Do you need to know math to become a good programmer?

It depends!

If you’re just going to be writing CRUD apps all day then you probably don’t need to know much math, if any.

But if you want to do more interesting things, like solving coding challenges & be prepared for coding interviews then learning a few basic concepts is helpful.

Today you’re going to learn about:

The modulo operator (%)

Number systems

Bitmasking

You’ll learn how to apply these concepts in Ruby, so this is going to be a practical guide.

Let’s do this!

Ruby Modulo Operator

The Ruby modulo operator looks like this:

%

Yes, just like the percentage symbol.

What does it do?

The modulo operator gives you the remaining of a division. This can be used for things like checking if a number is even or odd.

Yes.

In Ruby, we have the even?/odd? methods.

Example:

8.even?
# true
5.even?
# false

But if you want to check if a number is divisible by 3, then you have to use the modulo operator.

Example:

9 % 3 == 0
# true

Let’s explore more uses!

Practical Uses For The Modulo Operator

You can use the modulo to check if a number is divisible by another.

A number is divisible if the remaining is 0.

Example:

The classic “FizzBuzz” coding challenge wants you to find out if a number is divisible by 3 or 5.

if n % 3 == 0
puts "Fizz"
end
if n % 5 == 0
puts "Buzz"
end

You can use the modulo operator to do things every Nth time.

By using the individual bits that the number is made of.

Because a boolean value can be represented by a single bit, and an integer value has 64 bits, we can pack up to 64 boolean values into a single number.

Bitwise operators work at the BIT level & that’s exactly what we want.

Here’s a code example:

class Bitmask
def initialize
@value = 0
end
def set(bit)
@value |= bit
end
def clear(bit)
@value &= ~bit
end
def check(bit)
(@value & bit) == bit
end
def to_binary
@value.to_s(2)
end
end
bit = Bitmask.new

How to Use BitMasking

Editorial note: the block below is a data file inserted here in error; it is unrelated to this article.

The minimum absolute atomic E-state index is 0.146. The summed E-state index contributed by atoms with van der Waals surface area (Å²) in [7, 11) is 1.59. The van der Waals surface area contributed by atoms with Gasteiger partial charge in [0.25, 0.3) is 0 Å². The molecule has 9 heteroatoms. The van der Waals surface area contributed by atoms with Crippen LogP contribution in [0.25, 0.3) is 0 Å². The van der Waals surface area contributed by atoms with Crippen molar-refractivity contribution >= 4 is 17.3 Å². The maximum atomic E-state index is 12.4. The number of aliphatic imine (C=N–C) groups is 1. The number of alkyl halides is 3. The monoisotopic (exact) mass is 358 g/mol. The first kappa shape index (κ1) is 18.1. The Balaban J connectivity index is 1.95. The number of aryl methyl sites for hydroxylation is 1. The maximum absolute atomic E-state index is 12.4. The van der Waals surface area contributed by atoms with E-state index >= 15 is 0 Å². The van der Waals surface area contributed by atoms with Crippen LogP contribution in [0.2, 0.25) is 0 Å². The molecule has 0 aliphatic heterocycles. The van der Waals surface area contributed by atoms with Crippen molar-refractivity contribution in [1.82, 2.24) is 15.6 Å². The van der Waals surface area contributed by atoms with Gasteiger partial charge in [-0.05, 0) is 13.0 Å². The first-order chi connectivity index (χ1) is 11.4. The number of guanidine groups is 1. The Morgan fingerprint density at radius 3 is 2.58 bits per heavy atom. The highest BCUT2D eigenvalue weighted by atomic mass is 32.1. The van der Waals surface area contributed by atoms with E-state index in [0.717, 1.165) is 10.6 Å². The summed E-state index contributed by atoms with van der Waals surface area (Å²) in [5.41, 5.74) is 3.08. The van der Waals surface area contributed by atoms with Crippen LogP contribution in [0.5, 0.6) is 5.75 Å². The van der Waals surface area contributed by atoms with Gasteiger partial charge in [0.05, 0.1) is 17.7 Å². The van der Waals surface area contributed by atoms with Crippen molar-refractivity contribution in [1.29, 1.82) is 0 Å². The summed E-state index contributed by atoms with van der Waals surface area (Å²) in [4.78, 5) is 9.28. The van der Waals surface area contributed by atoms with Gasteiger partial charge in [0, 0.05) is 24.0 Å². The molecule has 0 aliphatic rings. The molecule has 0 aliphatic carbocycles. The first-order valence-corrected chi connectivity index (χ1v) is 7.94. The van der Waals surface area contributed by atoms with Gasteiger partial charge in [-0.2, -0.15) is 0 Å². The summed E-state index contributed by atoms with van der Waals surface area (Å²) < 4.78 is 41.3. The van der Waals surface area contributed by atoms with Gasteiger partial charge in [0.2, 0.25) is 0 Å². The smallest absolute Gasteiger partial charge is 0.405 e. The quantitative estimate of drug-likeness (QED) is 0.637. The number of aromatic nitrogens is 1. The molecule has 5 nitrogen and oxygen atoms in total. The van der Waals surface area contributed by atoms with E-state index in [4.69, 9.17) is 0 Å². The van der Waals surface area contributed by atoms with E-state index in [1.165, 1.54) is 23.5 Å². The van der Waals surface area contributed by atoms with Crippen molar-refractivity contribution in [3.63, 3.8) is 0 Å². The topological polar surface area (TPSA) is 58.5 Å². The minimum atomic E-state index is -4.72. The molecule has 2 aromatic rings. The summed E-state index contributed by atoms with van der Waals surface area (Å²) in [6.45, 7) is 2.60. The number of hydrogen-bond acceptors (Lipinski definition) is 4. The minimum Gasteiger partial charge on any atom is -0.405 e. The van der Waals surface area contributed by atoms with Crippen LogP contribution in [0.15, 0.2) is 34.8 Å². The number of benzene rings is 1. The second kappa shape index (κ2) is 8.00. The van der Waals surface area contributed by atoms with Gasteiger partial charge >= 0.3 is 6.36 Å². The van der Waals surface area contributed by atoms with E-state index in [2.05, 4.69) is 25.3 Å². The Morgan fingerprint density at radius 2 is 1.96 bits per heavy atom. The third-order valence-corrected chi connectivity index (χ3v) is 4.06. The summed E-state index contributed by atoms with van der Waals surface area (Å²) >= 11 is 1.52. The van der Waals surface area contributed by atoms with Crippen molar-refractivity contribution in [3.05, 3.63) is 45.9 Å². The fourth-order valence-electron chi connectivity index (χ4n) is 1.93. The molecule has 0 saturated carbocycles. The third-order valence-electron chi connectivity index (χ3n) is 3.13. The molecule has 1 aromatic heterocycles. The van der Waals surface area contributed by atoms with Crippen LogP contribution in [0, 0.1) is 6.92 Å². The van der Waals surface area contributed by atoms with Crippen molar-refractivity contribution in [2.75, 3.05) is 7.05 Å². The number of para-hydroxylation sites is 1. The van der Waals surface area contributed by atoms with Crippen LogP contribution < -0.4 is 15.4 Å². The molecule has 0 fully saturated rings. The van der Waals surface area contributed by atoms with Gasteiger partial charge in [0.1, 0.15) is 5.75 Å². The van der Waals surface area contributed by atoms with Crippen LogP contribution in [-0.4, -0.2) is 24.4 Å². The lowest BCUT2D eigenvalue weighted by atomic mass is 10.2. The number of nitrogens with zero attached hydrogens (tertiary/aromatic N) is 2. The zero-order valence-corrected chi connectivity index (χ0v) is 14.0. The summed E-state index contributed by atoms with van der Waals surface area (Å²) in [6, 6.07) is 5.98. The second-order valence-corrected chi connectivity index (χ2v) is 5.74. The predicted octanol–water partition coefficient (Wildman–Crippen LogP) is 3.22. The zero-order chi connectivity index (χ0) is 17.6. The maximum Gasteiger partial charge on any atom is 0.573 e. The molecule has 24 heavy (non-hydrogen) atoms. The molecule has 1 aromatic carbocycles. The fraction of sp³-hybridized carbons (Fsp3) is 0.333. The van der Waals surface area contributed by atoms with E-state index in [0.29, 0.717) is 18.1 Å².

Now you can use the set, clear & check methods to work with this data structure. You may also want to define constants to describe what each value means.

Example:

class Bitmask
ENGINES_ENABLED = 1
CAPTAIN_ABOARD = 2
SHIELDS_UP = 4
# ... rest of code here
end
bit = Bitmask.new
bit.set(Bitmask::ENGINES_ENABLED)
bit.check(Bitmask::ENGINES_ENABLED)

Valid values for set include 1 & the powers of 2 (2,4,8,16,32…), this avoids overwriting other bits.

If we have 64 + 32 + 1, the stored value will look like this:

1100001

Ruby Math Methods

Ruby includes a few built-in math methods that can be helpful.

We already covered divmod, even? & odd?.

Other methods include:

** / pow (exponentiation)

gcd (greatest common divisor)

abs (absolute value, removes negative sign)

round (round to closest integer)

floor & ceil (round down / round up)

Math.sqrt(n) (square root of n)

Math.log2(n) (log2 of n)

digits (converts integer into a reverse array of digits)

Examples:

5 ** 2
# 25
-10.abs
# 10
300.digits
# [0, 0, 3]

Math in Ruby Video

Summary

You’ve learned a few interesting math tricks, like using modulo % to find out the remainder of a division. You can use the remainder to check if a number is divisible by another.

You’ve also learned about number systems, bitmasking & bitwise operators.

Don’t forget to share this post…

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Related

4 comments

bedawang says
3 years ago

very good article! learned some new things, as always.
One remark, isn’t it more convenient to use :